Monroe’s talent alone would not get the job done. Despite the lack of a strong defensive presence that likely left him off of Team USA in favor of Anthony Davis, Monroe is a solid offensive frontcourt player.
Drummond, on the other hand, could use some time to sculpt his game offensively, but is already a compelling defensive player.
A strong interior defense was one of Detroit’s weakest points last season, and by drafting Drummond, they improved upon it immediately.
Elton Brand was amnestied. Talks of trading away Andre Iguodala have not been actively dismissed. Lou Williams, regardless of his reliability, was let go.
Jodie Meeks has not been contacted by the Philadelphia 76ers for a return as he explores free agency. It probably wouldn’t have mattered anyway. With his impact on the offense disintegrated to around eight minutes per game in the playoffs, Meeks was on his way out the door.
Bringing in Nick Young and allowing the team to rise and fall on Jrue Holiday’s cue is Philly’s direction and a very risky one at that. It was understandable with the Washington Wizards that Young was a scoring giant, but take into consideration that it was the Washington Wizards.
There weren’t many bright spots on that roster as it was constructed when Young was an active participant. However, he influenced some vital moments in the Los Angeles Clippers’ playoff run just last season.
It’s possible that with an amplified role with the Sixers, the result could be some efficient spot-up shooting from the young guard.
Holiday showed spurts of brilliance against the Boston Celtics, namely in a Game 6 effort that forced a Game 7 outing in Boston. Instead of being the stand-around guard that waited for offense to come to him, he drove the Sixers game plan successfully.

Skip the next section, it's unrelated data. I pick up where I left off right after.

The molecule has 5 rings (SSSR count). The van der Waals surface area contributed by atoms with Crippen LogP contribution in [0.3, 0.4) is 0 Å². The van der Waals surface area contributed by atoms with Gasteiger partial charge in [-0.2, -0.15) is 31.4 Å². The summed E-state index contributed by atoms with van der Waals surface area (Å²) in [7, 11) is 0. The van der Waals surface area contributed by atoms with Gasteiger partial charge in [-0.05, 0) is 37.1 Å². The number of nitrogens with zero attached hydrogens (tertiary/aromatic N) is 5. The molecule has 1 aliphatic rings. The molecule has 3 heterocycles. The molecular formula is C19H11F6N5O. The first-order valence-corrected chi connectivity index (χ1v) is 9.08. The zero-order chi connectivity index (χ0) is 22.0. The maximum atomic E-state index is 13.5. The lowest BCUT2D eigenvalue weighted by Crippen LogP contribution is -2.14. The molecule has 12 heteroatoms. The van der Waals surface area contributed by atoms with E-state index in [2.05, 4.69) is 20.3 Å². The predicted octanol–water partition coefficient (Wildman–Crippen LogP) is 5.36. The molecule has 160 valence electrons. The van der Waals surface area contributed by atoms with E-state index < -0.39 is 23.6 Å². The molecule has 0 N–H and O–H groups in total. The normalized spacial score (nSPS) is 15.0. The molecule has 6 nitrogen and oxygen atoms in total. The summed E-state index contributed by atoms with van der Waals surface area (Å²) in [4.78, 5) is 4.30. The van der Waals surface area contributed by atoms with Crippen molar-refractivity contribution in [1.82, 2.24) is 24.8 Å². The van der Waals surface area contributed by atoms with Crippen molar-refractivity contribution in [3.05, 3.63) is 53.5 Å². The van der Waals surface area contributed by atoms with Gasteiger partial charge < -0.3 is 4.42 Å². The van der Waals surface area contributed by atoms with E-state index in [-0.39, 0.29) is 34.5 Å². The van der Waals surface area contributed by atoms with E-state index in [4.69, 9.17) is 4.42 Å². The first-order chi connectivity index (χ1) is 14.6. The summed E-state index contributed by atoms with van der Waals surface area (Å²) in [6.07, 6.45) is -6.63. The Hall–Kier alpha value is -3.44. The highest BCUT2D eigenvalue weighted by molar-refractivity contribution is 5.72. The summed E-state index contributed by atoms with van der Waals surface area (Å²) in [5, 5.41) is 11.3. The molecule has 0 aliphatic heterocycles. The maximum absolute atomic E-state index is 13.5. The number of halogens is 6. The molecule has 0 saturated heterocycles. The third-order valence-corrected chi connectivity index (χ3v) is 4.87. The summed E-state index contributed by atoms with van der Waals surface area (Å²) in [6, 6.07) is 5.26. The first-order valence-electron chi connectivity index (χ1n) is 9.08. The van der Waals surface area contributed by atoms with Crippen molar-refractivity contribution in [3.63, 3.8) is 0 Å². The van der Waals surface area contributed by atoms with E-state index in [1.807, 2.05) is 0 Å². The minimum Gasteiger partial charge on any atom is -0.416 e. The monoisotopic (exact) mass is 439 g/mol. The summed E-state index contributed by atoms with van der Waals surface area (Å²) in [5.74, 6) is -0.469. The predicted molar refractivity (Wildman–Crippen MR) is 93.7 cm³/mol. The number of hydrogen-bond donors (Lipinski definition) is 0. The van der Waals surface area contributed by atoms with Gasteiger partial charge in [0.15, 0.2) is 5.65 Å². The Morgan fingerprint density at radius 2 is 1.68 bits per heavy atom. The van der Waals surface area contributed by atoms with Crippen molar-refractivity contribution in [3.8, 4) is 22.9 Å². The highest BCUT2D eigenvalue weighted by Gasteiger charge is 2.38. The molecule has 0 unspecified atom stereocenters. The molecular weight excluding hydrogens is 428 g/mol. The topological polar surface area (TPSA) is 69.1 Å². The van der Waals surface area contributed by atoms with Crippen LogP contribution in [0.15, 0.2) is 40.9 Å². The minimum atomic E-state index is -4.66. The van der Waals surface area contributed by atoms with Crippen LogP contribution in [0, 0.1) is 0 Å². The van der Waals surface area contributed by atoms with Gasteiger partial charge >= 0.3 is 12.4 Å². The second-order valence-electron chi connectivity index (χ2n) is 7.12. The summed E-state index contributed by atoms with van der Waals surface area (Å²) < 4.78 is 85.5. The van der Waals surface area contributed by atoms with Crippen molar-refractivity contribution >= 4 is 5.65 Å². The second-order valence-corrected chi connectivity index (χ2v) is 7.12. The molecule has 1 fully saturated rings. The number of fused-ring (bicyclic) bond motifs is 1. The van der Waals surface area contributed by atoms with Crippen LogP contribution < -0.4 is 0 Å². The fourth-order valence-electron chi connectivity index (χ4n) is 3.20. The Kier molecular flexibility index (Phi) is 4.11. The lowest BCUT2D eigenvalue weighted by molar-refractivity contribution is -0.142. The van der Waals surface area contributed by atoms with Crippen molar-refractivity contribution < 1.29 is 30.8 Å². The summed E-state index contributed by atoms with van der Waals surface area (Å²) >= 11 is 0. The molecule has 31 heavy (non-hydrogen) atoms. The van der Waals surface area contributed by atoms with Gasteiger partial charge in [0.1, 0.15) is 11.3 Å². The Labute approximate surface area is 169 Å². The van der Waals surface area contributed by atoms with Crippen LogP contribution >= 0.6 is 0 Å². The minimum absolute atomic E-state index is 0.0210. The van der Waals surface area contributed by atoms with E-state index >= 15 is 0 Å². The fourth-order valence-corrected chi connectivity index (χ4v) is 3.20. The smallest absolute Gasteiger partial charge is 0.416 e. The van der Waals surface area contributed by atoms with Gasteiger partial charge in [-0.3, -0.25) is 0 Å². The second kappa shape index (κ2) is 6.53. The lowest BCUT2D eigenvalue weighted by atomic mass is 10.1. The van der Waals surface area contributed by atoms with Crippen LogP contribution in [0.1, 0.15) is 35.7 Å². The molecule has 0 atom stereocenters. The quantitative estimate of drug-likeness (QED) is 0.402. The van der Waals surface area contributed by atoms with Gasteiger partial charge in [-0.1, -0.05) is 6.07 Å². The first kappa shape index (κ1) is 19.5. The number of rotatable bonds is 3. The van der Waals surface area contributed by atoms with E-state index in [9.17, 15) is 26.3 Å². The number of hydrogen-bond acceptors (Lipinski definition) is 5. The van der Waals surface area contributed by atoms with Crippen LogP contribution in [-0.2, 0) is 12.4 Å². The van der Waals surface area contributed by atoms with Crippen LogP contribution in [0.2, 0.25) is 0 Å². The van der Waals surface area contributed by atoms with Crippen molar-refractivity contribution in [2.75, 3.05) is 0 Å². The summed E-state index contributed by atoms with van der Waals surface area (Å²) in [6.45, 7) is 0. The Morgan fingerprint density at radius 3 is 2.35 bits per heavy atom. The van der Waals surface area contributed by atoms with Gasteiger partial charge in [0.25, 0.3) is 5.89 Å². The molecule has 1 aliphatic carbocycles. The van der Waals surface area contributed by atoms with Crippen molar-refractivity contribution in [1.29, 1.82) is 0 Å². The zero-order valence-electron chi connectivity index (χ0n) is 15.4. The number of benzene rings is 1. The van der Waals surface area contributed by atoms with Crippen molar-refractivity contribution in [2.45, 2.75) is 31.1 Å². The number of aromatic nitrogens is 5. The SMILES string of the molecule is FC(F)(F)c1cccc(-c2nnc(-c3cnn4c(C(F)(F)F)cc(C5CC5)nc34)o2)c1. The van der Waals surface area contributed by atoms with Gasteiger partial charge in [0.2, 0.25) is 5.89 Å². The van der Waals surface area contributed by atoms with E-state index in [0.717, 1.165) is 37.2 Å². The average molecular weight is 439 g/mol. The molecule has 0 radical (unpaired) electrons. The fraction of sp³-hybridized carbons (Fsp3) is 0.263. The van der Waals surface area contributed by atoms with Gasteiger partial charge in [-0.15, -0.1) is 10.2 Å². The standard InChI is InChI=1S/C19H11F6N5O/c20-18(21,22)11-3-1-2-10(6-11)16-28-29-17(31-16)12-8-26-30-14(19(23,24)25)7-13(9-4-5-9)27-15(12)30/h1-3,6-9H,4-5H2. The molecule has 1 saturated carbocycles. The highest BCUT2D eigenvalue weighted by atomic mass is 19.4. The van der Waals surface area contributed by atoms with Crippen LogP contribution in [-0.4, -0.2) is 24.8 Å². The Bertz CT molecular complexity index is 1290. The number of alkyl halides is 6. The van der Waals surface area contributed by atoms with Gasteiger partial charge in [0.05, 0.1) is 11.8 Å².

He was much more effective in the paint and drew the defense while facilitating the rest of his team’s direction.
The Cleveland Cavaliers screwed up from the 2004 NBA season all the way up until the summer of 2010. LeBron James only screwed up for a few months of that summer with publicity stunt after narcissistic rant. Can you blame him for wanting to get out of purgatory?
The Cavaliers were always just good enough to get to the top but never good enough to grace the edge of ultimate achievement.
The franchise is looking towards making far better judgment calls in Kyrie Irving’s favor than they ever did for James by surrounding the second-year sensation with a viable supporting cast.
Let’s not include a possible Andrew Bynum sighting in Cleveland just yet. Even though it would be one of the most pivotal moves the Cavs have made, probably in the history of the franchise, it’s nowhere near a close-to-done deal.
The Cavaliers retained Tyler Zeller via trade with the Dallas Mavericks on draft day and have a solid big-man prospect.
Zeller isn’t an athletic freak. However, he has hops and solid speed in transition which will play well beside Irving and Dion Waiters. Despite his ability to be overpowered by NBA bigs, Zeller has refined post moves after four years at North Carolina under coach Roy Williams.